As an alternate feature, the metal body may include embossments in order to enhance the strength of the arrangement.
A further object of the present invention is to provide a metal spacer for spacing glass substrates in an insulated glass assembly comprising: a pair of generally triangular members, each member including a base, a glass substrate engaging surface for engaging a glass substrate and a diagonally and inwardly directed support member; at least one segment of reduced thickness integral with the spacer for reducing thermal transmission in the spacer.
It has been found that by reducing the thickness of the metal spacer in selected areas, the transmission of thermal energy from one pane to another through the spacer can be significantly reduced. In one example, the reduced thickness may be located between the triangular members. The reduction in thickness will depend on the type of metal employed in the spacer and the overall dimensions of the spacer and the assembly within which it is to be positioned. Typically, the ratio of the thickness of the remaining part of the spacer relative to the portion of reduced thickness may be in a ratio of from about 2.5:1 to about 1.1:1. It will be appreciated that significant variation can result in this ratio depending on the overall dimensions of the assembly, material employed, among other factors.
A further object of the present invention is to provide an insulated glass assembly comprising a pair of glass substrates; a metal spacer body between the glass substrates, the body including a pair of generally triangular members, each member including a base, a glass substrate engaging surface, each engaging surface engaged with a glass substrate, each triangular member including a diagonally and inwardly directed support member; a segment of reduced thickness integral with the spacer and joining the triangular members in spaced relation, the segment for reducing thermal transmission between the substrates engaged with the spacer.
In addition to the above-mentioned possibilities for thickness reduction, the diagonal portions of the spacer bar may include at least a portion of reduced thickness in order to further enhance the transmission of thermal energy from one side of the assembly to the other. Other possible combinations will be readily appreciated by those skilled in the art.
In alternate possible embodiments, the area of reduce thickness, when the same exists between the substrate engaging members, may comprise a linear segment, a half round, a sinusoidal shape, a single or multiple chevron shape or a zig-zag form. Selection of the shape will depend on the intended use of the assembly and the contemplated forces the assembly will experience.
A further alternate embodiment includes the provision of a composite material for the manufacture of the spacer. In such an arrangement, there may be a combination of metal and a polymeric substance. In one possibility, the metal spacer may be at least partly encased in a polymeric substance.
As a further possible embodiment, the metal spacer body may include small openings over the entire area of the spacer in order to accommodate dimensional variations which would naturally occur when the spacer is exposed to temperature fluctuations. In this manner, the openings could accommodate the expansion or contraction of the metal in the spacer in order to alleviate this stress at the point where the spacer joins the substrates.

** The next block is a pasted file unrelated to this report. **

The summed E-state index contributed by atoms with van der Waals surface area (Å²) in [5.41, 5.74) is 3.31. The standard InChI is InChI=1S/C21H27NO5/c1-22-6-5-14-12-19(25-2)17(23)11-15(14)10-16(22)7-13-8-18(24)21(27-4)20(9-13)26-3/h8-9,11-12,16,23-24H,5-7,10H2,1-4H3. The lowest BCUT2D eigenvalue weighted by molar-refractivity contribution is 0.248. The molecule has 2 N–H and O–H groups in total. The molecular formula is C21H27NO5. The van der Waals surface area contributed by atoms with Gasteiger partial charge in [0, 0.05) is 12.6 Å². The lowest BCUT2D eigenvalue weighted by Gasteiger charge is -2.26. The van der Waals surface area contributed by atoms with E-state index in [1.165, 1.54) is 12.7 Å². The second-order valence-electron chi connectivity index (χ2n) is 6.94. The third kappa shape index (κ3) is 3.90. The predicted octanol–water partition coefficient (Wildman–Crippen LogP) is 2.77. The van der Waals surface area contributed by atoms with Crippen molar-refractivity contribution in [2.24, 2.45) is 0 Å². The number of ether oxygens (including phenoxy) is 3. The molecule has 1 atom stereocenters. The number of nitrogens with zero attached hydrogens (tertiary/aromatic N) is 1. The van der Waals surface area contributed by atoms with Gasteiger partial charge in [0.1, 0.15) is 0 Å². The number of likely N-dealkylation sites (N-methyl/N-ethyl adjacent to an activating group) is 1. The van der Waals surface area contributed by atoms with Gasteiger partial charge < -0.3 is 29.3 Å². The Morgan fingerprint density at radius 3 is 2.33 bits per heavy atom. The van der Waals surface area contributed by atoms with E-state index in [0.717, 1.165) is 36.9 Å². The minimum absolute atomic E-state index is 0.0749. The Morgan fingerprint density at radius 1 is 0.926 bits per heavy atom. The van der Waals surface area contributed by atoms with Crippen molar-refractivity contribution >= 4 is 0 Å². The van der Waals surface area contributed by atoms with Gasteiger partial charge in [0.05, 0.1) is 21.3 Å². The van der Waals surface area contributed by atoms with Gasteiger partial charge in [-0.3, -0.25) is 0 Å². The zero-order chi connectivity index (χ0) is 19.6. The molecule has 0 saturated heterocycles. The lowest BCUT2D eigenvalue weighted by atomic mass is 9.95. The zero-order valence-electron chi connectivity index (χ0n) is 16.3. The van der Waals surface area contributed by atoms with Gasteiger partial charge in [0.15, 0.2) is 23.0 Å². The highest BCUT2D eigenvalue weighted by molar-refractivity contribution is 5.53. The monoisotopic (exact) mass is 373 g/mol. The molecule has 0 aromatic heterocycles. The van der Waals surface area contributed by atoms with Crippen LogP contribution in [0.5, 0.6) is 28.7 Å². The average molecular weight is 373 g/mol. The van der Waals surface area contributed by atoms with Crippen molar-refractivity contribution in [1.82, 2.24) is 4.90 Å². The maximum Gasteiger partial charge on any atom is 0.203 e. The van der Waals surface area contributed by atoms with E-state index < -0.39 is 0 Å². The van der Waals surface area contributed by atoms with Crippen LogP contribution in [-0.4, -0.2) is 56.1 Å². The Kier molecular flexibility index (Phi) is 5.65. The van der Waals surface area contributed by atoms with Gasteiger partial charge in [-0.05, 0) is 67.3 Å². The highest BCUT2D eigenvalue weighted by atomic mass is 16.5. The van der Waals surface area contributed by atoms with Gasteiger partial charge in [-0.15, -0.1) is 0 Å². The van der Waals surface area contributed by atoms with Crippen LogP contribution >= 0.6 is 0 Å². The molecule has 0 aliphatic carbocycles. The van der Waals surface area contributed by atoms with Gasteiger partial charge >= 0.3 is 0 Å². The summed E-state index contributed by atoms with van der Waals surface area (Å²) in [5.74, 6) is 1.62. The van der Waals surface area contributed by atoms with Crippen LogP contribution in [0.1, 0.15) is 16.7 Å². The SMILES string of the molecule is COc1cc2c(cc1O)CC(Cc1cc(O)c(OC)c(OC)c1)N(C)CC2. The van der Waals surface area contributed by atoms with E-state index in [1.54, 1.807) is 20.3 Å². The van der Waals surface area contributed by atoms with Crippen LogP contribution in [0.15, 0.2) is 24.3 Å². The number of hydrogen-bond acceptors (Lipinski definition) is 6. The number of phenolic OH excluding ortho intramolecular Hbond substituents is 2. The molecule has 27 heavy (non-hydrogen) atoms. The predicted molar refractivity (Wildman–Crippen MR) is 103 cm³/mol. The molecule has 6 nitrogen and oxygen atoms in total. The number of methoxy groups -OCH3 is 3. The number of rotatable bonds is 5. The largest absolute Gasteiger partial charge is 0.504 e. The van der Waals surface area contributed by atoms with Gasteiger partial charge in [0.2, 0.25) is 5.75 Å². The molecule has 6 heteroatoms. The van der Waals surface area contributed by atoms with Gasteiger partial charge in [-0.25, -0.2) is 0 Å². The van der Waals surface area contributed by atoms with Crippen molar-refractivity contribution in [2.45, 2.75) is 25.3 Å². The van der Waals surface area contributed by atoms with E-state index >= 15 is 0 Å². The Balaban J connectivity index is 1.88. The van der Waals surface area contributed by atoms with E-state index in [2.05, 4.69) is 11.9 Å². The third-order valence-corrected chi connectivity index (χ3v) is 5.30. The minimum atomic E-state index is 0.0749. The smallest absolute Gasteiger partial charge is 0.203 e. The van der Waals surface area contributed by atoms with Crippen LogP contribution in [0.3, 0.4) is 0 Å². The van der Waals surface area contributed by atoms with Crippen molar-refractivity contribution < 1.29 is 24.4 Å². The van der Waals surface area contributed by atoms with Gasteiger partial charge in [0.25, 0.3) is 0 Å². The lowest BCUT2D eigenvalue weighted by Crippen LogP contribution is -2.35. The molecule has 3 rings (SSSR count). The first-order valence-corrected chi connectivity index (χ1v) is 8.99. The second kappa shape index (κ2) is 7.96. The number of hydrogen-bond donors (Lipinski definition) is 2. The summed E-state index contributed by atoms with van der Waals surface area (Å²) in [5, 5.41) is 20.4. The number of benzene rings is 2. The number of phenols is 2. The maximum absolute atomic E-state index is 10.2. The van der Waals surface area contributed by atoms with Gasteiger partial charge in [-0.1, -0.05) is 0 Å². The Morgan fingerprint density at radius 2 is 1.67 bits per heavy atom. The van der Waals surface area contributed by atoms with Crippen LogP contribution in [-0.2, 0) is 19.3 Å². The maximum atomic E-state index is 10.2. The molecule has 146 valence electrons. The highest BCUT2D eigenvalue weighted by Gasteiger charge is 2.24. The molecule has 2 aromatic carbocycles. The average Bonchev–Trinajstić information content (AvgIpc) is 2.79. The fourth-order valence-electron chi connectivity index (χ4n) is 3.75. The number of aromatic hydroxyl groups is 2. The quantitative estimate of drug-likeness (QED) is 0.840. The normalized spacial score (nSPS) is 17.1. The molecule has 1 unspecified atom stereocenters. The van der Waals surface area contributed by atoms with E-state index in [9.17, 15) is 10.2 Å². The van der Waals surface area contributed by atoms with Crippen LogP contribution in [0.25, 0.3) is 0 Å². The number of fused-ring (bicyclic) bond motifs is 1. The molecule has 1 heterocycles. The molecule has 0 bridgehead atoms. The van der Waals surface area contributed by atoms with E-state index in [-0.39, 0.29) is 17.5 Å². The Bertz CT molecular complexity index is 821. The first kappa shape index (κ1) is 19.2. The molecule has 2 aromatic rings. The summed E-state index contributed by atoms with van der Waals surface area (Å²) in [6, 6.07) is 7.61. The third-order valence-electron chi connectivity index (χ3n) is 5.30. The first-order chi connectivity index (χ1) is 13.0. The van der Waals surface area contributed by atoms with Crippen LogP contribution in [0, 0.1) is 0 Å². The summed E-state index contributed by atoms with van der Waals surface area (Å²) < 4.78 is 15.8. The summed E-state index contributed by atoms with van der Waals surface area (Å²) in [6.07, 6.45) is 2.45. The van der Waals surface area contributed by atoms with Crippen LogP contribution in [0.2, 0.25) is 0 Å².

Having thus generally described the invention, reference will now be made to the accompanying illustrating preferred embodiments.
FIG. 1 is a side elevational view of one embodiment of the present invention;
FIG. 2 is a side elevational view of an alternate embodiment of the present invention;
FIG. 3 is a side elevational view of yet another embodiment of the present invention;
FIG. 4 is a side elevational view of yet another embodiment of the present invention;
FIG. 5 is a side elevational view of yet another embodiment of the present invention; and
FIG. 6 is a perspective view of the spacer as positioned between substrates.
Similar numerals in the drawings denote similar components.
Referring now to the drawings and specifically to FIG. 1, shown is a first embodiment of the spacer according to the present invention.
The spacer, generally denoted by numeral 10, comprises a metal body composed of a suitable metal. Examples of suitable metals include, for example, aluminum, steel, stainless steel and suitable alloys. In a preferred embodiment, the spacer 10 comprises a unitary body bent into the desired shape from steel strip.
The spacer 10 includes first and second generally triangular support members 12 and 14, which members are substantially identical and in this manner, provide a spacer which has a vertical plane of symmetry.
Each of the triangular support members 12 and 14, include a base 16 and 18, respectfully, a substrate engaging member 20 and 22 and diagonally and inwardly directed supports 24 and 26.
The ends 28 and 30 may be connected together as illustrated in FIG. 1 or alternatively, they may be attached to their respective bases 16 and 18, respectively.
In the example shown in FIG. 1, triangular members 12 and 14 are joined in spaced relation by a segment 32 which is of a reduced metal thickness relative to the remaining elements of the spacer body. In addition, ends 28 and 30 of support members 24 and 26, respectively, may also have a reduced metal thickness.
Depending upon the specific requirements for the spacer 10, the ends 28 and 30 may be connected together, as discussed herein previously, or may be connected together and additionally connected to segment 32. This is shown in FIG. 2. Other alternatives for the connection of end portions 28 and 30 relative to the segment 32 and bases 16 and 18 will be readily appreciated by those skilled in the art.